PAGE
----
Dennis, Wesselbaum (2012): Gender-speci�c Differences in Labor Market Adjustment Patterns: Evidence from the United States.
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Do men and women behave differently while adjusting labor supply over the business cycle? Using data for the United States we show that women are signifi�cantly more likely to adjust along the intensive margin (number of hours), while men adjust more often along the extensive margin (employment). Older, single, and divorced/widowed adjust predominantly along the extensive margin. Our �findings have crucial implications for the design of policy reforms, especially as governments desire to increase female labor force participation while facing demographic challenges.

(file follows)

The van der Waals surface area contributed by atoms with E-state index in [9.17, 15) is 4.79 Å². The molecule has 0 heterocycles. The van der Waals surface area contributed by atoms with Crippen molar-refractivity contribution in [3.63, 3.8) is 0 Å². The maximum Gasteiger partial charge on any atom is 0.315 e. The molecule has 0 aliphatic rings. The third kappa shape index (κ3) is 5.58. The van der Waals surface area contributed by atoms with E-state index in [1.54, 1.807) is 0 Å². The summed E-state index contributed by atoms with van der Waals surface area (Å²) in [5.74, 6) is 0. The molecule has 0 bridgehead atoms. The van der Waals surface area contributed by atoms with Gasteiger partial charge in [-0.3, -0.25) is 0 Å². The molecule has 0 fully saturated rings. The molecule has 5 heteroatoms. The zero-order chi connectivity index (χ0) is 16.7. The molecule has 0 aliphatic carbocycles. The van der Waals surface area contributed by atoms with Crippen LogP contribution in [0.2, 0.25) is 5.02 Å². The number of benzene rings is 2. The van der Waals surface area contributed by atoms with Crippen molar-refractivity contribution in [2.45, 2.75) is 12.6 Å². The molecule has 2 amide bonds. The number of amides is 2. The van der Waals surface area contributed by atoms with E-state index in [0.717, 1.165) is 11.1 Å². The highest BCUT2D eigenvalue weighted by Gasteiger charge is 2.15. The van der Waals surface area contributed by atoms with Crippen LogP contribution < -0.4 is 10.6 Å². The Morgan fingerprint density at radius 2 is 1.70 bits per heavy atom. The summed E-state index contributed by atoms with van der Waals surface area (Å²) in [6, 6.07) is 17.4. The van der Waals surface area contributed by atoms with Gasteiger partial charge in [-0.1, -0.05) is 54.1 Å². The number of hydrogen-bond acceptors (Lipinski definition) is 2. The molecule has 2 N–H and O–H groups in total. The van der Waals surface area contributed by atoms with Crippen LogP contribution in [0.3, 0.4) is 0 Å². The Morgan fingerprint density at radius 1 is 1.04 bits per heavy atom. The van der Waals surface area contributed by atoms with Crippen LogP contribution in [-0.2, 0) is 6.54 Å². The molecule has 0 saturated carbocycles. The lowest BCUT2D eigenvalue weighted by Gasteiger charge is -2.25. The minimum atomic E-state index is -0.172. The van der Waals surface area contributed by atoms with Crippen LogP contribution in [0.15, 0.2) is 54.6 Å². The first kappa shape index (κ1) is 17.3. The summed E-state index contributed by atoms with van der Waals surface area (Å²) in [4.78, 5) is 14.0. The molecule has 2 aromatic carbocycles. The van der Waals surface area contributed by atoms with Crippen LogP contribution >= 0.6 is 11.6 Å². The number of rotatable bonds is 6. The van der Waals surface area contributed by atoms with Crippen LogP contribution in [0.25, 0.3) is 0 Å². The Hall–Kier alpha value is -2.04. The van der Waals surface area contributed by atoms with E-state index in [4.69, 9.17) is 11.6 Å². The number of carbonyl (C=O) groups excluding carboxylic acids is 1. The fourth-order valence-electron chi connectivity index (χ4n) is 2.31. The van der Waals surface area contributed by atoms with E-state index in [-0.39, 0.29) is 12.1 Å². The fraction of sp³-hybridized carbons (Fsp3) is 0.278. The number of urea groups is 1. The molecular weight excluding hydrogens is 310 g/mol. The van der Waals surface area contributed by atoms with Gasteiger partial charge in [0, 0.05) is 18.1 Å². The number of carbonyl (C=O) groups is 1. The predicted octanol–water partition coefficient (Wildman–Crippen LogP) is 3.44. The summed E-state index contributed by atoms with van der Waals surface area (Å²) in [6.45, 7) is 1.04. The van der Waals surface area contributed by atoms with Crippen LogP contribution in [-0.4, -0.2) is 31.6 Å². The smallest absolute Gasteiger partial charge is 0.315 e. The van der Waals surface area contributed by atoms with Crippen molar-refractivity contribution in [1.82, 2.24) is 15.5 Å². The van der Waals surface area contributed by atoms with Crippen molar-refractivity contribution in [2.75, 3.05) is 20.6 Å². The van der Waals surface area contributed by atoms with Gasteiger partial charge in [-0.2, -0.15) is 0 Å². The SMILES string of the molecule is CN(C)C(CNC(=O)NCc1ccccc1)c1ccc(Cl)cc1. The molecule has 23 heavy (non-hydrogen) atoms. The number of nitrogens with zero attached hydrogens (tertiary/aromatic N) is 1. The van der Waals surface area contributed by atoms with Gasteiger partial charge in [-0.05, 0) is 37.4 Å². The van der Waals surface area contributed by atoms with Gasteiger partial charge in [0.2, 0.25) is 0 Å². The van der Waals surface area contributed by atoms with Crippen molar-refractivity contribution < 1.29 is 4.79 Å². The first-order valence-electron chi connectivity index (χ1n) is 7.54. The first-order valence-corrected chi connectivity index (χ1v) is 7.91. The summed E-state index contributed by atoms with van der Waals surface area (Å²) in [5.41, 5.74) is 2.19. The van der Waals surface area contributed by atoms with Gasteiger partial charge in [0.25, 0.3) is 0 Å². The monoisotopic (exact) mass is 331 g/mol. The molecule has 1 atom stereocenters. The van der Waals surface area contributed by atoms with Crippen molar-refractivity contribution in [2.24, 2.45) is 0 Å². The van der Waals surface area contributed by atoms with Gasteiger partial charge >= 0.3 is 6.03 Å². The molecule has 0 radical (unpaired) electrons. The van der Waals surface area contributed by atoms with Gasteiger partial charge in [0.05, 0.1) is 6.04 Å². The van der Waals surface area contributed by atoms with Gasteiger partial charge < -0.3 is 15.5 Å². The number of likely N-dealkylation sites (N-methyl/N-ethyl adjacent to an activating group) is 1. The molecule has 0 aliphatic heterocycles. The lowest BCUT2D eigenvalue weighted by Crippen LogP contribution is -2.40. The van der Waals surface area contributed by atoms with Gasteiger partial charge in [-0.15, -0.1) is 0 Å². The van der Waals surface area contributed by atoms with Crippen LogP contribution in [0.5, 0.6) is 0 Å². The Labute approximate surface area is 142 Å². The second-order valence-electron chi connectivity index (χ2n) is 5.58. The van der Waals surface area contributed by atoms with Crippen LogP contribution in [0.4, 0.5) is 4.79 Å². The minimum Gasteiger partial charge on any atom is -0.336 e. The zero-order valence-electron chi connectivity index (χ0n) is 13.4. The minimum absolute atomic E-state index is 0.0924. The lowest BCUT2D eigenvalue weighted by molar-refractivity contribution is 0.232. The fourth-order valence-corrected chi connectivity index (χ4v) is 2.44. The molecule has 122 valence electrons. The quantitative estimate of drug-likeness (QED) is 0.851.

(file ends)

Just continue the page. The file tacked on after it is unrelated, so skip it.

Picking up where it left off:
|Item Type:||MPRA Paper|
|Original Title:||Gender-speci�c Differences in Labor Market Adjustment Patterns: Evidence from the United States|
|Keywords:||Extensive Margin; Intensive Margin; Male and Female Labor Supply|
|Subjects:||E - Macroeconomics and Monetary Economics > E3 - Prices, Business Fluctuations, and Cycles > E32 - Business Fluctuations; Cycles
J - Labor and Demographic Economics > J1 - Demographic Economics > J10 - General
J - Labor and Demographic Economics > J2 - Demand and Supply of Labor > J20 - General
|Depositing User:||Dennis Wesselbaum|
|Date Deposited:||06. Dec 2012 13:40|
|Last Modified:||11. Feb 2013 13:03|
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